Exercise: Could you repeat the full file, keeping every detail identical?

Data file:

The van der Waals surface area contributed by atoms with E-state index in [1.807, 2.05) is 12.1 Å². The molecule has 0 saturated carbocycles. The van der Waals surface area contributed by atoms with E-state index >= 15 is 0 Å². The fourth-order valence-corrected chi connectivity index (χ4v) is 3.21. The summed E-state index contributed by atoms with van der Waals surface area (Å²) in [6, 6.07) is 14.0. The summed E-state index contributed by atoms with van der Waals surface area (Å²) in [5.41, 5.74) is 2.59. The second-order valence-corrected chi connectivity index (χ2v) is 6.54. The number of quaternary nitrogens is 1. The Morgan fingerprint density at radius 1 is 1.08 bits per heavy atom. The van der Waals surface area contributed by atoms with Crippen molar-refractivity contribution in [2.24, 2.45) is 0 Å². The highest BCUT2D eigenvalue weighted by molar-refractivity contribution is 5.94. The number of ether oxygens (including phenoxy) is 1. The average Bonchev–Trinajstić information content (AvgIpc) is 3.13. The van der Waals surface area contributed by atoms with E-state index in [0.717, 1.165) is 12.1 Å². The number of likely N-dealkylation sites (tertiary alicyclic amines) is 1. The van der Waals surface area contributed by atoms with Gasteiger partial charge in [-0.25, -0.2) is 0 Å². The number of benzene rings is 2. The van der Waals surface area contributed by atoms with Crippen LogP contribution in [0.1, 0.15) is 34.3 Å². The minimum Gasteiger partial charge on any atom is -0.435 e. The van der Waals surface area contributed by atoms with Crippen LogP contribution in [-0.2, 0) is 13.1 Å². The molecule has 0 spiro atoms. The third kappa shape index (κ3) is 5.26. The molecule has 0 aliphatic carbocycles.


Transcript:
The van der Waals surface area contributed by atoms with E-state index in [1.807, 2.05) is 12.1 Å². The molecule has 0 saturated carbocycles. The van der Waals surface area contributed by atoms with E-state index >= 15 is 0 Å². The fourth-order valence-corrected chi connectivity index (χ4v) is 3.21. The summed E-state index contributed by atoms with van der Waals surface area (Å²) in [6, 6.07) is 14.0. The summed E-state index contributed by atoms with van der Waals surface area (Å²) in [5.41, 5.74) is 2.59. The second-order valence-corrected chi connectivity index (χ2v) is 6.54. The number of quaternary nitrogens is 1. The Morgan fingerprint density at radius 1 is 1.08 bits per heavy atom. The van der Waals surface area contributed by atoms with Crippen molar-refractivity contribution in [2.24, 2.45) is 0 Å². The highest BCUT2D eigenvalue weighted by molar-refractivity contribution is 5.94. The number of ether oxygens (including phenoxy) is 1. The average Bonchev–Trinajstić information content (AvgIpc) is 3.13. The van der Waals surface area contributed by atoms with E-state index in [0.717, 1.165) is 12.1 Å². The number of likely N-dealkylation sites (tertiary alicyclic amines) is 1. The van der Waals surface area contributed by atoms with Gasteiger partial charge in [-0.25, -0.2) is 0 Å². The number of benzene rings is 2. The van der Waals surface area contributed by atoms with Crippen LogP contribution in [0.1, 0.15) is 34.3 Å². The minimum Gasteiger partial charge on any atom is -0.435 e. The van der Waals surface area contributed by atoms with Crippen LogP contribution in [-0.2, 0) is 13.1 Å². The molecule has 0 spiro atoms. The third kappa shape index (κ3) is 5.26. The molecule has 0 aliphatic carbocycles.